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Wackaging – how 'cute' became annoying…

‘Wackaging’ or wacky packaging, refers to the increasingly overly familiar, infantilised copy that’s become ubiquitous ever since ‘Innocent’ adopted a wacky and distinctive tone of voice on their packaging in 2000. Theirs was highly original, completely brand aligned and authentic, and still works. But more than 10 years on and with every other brand leaping on the bandwagon, does familiarity breed contempt?

“ Innocent’s tone of voice seemed to be the epitome of what every copywriter learns.”

Why did wackaging become so popular?

When Innocent first adopted their revolutionary tone, it made everyone else sound relatively stiff and formal, even stilted. Innocent’s tone of voice also seemed to be the epitome of what every copywriter learns i.e. to address customers as friends, invoking a one-to-one conversation. This is something that that the informal language of social media only emphasised further, as brands struggled to get to grips with engaging their target audiences through the new medium. And so informality and an almost childish tone became the order of the day. e.g.“My Dad made a promise to me and my brother that he would only use stuff in our products that is natural, is pure and helps make us healthy. I told him everything also has to taste great and he agreed! Ella x” (Ella’s Kitchen).

What’s wrong with wackaging?

Too many brands adopted a tone of voice which made them sound like Innocent’s ‘not so cool younger brother’, or someone who’s trying far too hard to be your friend. Inevitably there was a backlash. Innocent’s tone of voice came straight from their philosophy and name. They needed to sound young and fresh and of course…. innocent! The big problem was that these other brands simply wanted to sound trendy rather than to speak from the authentic character of their own brand identities. It just sounded contrived, shallow and gratingly false, or worse, creepy.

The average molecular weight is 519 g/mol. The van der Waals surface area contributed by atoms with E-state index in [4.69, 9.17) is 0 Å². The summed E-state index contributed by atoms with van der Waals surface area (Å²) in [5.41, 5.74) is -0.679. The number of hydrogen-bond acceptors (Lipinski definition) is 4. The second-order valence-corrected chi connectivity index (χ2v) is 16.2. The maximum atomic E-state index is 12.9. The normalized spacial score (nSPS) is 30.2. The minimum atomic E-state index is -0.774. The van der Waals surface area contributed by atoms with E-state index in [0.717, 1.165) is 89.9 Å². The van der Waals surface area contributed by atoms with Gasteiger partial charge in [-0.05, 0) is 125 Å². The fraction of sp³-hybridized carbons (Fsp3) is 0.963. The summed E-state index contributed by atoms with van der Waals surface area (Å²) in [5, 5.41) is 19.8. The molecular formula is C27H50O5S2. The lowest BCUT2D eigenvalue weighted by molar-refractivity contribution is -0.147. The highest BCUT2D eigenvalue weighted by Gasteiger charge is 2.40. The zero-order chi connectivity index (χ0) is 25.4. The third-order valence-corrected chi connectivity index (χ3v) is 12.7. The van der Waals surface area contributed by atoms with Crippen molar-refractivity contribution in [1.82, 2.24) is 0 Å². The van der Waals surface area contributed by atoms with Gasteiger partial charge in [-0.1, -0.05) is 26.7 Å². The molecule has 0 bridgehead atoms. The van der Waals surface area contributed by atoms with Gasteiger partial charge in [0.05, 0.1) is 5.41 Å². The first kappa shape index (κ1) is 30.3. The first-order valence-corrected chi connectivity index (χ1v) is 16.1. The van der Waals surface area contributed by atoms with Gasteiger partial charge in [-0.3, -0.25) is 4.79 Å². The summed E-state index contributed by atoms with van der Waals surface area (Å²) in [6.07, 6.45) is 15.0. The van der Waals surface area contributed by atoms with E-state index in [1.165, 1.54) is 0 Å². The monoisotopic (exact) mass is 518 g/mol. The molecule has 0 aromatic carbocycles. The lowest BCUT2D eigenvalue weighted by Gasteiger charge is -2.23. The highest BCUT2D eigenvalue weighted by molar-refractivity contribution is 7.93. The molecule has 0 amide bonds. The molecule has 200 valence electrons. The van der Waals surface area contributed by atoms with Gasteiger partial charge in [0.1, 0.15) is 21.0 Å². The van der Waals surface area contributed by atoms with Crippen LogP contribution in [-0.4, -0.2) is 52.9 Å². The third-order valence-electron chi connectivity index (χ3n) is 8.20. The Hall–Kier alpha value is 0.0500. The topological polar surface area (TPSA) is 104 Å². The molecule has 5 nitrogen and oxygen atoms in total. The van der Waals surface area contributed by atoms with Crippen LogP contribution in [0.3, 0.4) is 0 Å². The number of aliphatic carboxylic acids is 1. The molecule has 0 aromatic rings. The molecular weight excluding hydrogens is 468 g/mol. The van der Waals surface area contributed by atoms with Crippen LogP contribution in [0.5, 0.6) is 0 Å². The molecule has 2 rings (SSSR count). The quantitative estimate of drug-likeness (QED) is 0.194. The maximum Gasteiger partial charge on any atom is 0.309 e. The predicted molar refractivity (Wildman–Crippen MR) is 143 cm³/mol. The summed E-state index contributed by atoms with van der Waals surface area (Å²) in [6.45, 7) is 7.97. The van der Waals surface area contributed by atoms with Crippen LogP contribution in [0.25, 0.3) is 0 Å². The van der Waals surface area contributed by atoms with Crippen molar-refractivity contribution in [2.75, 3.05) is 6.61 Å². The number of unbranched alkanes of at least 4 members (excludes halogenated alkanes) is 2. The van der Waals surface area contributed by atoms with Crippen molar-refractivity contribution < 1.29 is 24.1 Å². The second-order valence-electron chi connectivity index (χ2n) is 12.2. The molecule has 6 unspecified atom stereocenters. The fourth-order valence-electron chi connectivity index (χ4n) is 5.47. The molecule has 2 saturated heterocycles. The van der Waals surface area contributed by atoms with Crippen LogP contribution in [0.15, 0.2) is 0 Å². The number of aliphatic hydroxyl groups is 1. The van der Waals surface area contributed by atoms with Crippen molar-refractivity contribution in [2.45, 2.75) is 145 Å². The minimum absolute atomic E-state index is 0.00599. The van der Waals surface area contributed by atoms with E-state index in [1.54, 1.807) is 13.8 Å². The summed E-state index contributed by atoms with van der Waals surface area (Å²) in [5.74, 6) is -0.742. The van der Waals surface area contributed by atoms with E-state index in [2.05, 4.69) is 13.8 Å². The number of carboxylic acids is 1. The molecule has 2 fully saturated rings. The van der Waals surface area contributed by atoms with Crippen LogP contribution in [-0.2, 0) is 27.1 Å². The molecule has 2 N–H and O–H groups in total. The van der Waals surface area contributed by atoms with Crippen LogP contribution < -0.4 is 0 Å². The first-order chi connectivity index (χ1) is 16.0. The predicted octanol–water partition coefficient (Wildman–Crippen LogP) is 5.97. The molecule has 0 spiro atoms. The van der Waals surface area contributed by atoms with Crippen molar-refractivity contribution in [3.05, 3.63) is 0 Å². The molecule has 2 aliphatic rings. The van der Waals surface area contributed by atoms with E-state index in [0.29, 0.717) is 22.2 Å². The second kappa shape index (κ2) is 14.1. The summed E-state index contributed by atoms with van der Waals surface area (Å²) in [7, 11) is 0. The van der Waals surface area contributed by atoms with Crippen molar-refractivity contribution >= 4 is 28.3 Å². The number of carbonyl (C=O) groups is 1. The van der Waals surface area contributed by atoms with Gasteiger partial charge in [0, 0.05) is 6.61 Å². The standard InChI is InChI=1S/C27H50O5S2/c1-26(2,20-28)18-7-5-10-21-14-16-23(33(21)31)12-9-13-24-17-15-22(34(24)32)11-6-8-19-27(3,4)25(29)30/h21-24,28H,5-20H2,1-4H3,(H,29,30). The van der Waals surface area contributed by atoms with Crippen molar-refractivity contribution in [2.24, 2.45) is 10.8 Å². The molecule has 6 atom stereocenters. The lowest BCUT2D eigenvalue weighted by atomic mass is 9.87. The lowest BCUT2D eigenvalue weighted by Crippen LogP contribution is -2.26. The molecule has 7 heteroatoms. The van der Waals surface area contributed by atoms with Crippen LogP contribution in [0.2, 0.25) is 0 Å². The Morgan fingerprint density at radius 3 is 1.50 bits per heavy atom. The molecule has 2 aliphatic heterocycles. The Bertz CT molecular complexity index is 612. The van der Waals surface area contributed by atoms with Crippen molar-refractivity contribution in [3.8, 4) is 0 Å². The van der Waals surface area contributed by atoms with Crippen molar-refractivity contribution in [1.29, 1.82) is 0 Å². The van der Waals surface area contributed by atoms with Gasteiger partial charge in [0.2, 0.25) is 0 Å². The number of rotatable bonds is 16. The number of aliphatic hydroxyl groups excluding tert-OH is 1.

Is wackaging right for my brand?

Wackaging is perhaps the inevitable consequence of what Simon Hogarth called the ‘infantillisation of modern culture’ and a general loss of respect for business. As individuals we all know how it feels to be spoken to by someone who’s desperate to prove that they’re ‘down with the kids’ or just a ‘wacky, fun guy’. That awful uncomfortable feeling is what your target market experiences if you pick a tone of voice for your brand which is inauthentic.

If you don’t know who you are, wackaging seems a convenient and distinctive tone of voice to adopt – except that it’s become so ubiquitous that it now no longer is. Better to do the hard work of clarifiying your brand identity and values so that you can come up with a tone of voice that truly feels good to your target audience. It may be wacky, and it may not. But it will have a depth and authority that can’t be faked.

 

If you’re finding it hard to decide on the right tone for your brand, why not consult our branding and copywriting specialists? Give Oxygen a call today on 0845 2606 255. We’ll help you find your voice.

 

 

Steve Lodge: Steve trained as a NCTJ journalist and is an experienced copywriter. He has over 15 years in agency, and started Oxygen in 2002.